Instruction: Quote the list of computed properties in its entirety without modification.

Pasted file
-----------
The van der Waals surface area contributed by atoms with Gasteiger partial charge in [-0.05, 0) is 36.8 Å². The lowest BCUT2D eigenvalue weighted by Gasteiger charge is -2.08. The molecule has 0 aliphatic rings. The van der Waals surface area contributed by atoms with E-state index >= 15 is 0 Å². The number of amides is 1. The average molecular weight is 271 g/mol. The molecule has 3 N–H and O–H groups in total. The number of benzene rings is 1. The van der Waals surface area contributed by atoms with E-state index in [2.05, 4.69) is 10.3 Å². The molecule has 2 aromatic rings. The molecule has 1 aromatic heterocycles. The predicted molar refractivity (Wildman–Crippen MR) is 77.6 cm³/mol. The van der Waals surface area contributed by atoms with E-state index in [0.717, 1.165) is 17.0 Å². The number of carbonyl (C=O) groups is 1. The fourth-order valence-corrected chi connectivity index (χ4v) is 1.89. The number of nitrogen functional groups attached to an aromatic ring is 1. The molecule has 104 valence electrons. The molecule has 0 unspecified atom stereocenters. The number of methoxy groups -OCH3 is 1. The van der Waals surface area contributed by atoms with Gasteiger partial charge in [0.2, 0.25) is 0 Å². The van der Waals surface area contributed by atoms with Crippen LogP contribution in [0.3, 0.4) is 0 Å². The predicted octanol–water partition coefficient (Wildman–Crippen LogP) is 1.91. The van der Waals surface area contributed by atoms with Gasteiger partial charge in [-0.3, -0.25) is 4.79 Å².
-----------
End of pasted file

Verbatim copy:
The van der Waals surface area contributed by atoms with Gasteiger partial charge in [-0.05, 0) is 36.8 Å². The lowest BCUT2D eigenvalue weighted by Gasteiger charge is -2.08. The molecule has 0 aliphatic rings. The van der Waals surface area contributed by atoms with E-state index >= 15 is 0 Å². The number of amides is 1. The average molecular weight is 271 g/mol. The molecule has 3 N–H and O–H groups in total. The number of benzene rings is 1. The van der Waals surface area contributed by atoms with E-state index in [2.05, 4.69) is 10.3 Å². The molecule has 2 aromatic rings. The molecule has 1 aromatic heterocycles. The predicted molar refractivity (Wildman–Crippen MR) is 77.6 cm³/mol. The van der Waals surface area contributed by atoms with E-state index in [0.717, 1.165) is 17.0 Å². The number of carbonyl (C=O) groups is 1. The fourth-order valence-corrected chi connectivity index (χ4v) is 1.89. The number of nitrogen functional groups attached to an aromatic ring is 1. The molecule has 104 valence electrons. The molecule has 0 unspecified atom stereocenters. The number of methoxy groups -OCH3 is 1. The van der Waals surface area contributed by atoms with Gasteiger partial charge in [0.2, 0.25) is 0 Å². The van der Waals surface area contributed by atoms with Crippen LogP contribution in [0.3, 0.4) is 0 Å². The predicted octanol–water partition coefficient (Wildman–Crippen LogP) is 1.91. The van der Waals surface area contributed by atoms with Gasteiger partial charge in [-0.3, -0.25) is 4.79 Å².